Stuyvesant is just three blocks from where the World Trade Center stood, almost next door to the site of a debris barge, and close to where fires were burning for another two months.

There was danger in the air.

“None of us had to be exposed, but we were when we returned to an area that wasn’t even open to the public yet,” Nordstrom said. “We’re the ones you may one day see with those cancers with the long latency periods like mesothelioma. That’s concerning.”

Over the past few years, several of her classmates have been diagnosed with respiratory issues, gastrointestinal ailments, serious sinus problems and post-traumatic stress disorder.

One of those classmates, 33 at the time, died of gastric cancer less than a year ago.

Nordstrom has started a nonprofit organization called StuyHealth, which helps those survivors navigate the World Trade Center Health Program and the September 11th Victim Compensation Fund.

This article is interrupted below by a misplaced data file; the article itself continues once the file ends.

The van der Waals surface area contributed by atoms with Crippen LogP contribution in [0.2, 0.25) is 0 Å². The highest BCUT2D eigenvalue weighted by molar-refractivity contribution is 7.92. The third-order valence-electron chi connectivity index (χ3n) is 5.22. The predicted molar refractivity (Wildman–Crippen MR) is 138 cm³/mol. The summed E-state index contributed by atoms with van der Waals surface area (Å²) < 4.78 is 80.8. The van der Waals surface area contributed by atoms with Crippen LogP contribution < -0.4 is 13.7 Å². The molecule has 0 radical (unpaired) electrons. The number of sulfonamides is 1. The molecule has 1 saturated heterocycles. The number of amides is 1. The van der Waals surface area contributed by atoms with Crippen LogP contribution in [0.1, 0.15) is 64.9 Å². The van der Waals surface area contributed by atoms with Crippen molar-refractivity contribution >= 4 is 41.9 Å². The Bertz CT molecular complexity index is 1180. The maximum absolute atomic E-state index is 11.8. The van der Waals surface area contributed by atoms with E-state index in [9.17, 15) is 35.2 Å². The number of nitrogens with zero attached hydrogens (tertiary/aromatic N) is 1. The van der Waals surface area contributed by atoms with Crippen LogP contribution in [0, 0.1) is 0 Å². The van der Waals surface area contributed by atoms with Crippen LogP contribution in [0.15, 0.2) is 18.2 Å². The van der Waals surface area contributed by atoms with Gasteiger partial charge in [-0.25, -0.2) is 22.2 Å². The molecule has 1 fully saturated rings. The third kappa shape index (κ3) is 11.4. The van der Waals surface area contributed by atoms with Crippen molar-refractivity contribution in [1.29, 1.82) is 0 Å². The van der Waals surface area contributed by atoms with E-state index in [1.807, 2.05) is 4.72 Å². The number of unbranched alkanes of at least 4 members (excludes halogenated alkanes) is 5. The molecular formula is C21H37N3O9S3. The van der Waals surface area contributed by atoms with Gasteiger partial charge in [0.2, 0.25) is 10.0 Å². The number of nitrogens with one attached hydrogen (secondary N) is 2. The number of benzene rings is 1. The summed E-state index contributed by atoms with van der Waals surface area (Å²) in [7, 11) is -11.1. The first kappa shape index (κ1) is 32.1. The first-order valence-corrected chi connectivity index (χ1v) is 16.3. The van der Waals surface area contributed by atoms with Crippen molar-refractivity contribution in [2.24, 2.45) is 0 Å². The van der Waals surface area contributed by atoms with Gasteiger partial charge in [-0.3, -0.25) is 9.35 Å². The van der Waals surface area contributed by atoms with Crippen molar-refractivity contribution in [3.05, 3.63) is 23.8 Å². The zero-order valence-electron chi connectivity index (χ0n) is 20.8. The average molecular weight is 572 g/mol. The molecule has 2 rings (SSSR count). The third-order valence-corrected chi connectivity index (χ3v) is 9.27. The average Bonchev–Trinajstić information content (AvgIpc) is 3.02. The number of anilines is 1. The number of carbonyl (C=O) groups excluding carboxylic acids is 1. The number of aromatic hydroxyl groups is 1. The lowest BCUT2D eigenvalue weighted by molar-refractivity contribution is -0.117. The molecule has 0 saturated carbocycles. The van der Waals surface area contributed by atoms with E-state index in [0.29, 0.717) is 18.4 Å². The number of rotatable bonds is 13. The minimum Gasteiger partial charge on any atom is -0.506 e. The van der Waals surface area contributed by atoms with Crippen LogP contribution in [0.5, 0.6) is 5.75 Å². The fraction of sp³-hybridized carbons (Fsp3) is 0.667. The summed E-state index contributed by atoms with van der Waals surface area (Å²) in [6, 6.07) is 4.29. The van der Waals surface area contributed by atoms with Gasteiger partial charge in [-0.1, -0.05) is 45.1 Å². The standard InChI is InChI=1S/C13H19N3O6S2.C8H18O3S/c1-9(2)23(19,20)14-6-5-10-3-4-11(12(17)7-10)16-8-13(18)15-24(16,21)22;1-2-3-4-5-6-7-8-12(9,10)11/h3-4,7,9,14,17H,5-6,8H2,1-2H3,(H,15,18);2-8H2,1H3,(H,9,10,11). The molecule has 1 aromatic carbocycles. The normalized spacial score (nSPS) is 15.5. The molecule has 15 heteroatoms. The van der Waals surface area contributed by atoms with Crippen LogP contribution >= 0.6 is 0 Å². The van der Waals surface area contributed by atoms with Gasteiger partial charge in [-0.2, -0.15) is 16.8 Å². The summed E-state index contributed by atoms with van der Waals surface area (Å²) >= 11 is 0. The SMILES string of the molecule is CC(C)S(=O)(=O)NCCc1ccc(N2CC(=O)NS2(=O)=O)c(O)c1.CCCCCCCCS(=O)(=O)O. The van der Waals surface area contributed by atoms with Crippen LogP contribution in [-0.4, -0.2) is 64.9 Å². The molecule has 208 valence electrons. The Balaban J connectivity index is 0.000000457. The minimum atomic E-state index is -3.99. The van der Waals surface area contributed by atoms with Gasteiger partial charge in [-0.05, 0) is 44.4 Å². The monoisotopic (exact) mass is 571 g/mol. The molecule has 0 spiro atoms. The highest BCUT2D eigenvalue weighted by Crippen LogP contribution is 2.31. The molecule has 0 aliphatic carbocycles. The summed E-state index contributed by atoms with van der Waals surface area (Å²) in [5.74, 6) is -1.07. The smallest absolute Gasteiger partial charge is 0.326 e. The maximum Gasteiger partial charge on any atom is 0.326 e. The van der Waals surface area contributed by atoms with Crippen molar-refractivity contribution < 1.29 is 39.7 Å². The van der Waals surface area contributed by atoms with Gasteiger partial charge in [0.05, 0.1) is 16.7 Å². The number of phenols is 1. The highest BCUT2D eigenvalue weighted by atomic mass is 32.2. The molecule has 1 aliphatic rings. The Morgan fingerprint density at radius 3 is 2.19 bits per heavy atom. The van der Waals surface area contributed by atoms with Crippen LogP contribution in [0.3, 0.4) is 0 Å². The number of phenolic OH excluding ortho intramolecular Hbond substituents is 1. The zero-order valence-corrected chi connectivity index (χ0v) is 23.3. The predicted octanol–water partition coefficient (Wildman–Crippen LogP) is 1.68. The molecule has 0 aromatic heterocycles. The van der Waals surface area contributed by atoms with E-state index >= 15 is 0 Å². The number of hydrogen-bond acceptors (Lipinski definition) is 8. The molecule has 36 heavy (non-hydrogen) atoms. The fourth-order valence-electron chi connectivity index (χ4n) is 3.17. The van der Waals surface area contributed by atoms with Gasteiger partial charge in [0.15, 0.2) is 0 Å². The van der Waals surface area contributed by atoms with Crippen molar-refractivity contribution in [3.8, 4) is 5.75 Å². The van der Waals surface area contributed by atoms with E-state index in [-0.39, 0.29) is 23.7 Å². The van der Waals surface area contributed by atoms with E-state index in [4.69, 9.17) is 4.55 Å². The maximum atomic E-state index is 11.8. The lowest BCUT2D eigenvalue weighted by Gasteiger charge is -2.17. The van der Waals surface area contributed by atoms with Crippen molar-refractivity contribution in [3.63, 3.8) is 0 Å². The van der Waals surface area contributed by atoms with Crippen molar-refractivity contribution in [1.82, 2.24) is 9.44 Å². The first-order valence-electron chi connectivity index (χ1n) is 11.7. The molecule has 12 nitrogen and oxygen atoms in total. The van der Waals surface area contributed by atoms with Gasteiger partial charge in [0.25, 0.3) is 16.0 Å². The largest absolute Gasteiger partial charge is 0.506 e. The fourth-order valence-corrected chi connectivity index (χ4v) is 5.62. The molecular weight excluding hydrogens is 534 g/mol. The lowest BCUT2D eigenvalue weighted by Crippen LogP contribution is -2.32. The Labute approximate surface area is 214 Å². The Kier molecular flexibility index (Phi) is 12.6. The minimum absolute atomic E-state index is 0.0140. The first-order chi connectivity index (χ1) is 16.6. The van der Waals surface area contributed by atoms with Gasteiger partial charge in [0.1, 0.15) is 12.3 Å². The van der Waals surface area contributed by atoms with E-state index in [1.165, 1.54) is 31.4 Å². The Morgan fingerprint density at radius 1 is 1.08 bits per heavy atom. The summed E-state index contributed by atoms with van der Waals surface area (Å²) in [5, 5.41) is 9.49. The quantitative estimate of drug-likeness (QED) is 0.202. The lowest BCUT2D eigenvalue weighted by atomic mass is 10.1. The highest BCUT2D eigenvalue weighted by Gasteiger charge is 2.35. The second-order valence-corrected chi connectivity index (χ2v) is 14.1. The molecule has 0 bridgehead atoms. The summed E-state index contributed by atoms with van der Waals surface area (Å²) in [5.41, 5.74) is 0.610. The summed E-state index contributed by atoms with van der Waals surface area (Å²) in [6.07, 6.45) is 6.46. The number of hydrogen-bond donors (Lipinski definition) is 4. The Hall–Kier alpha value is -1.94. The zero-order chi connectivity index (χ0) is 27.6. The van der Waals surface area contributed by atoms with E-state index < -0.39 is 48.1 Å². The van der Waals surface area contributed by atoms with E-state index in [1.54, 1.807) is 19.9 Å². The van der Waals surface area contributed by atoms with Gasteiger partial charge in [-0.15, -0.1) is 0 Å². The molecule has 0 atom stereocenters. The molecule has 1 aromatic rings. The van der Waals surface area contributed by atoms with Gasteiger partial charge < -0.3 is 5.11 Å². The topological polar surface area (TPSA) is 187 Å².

Her target audience is those who returned to school in the weeks after the attack — especially the youngest ones — many of whom still believe in the invincibility of youth.

COVID-19 seems to have caught the attention of those schoolmates as they relate it to what they went through — and often dismissed — 19 years ago.

“There has been an uptick in interest in the World Trade Center Health Program. And that’s a good thing,” Nordstrom said. “Even when they still feel that invincibility of youth — and they still feel really well — they are considered high risk today because of where they’ve been.”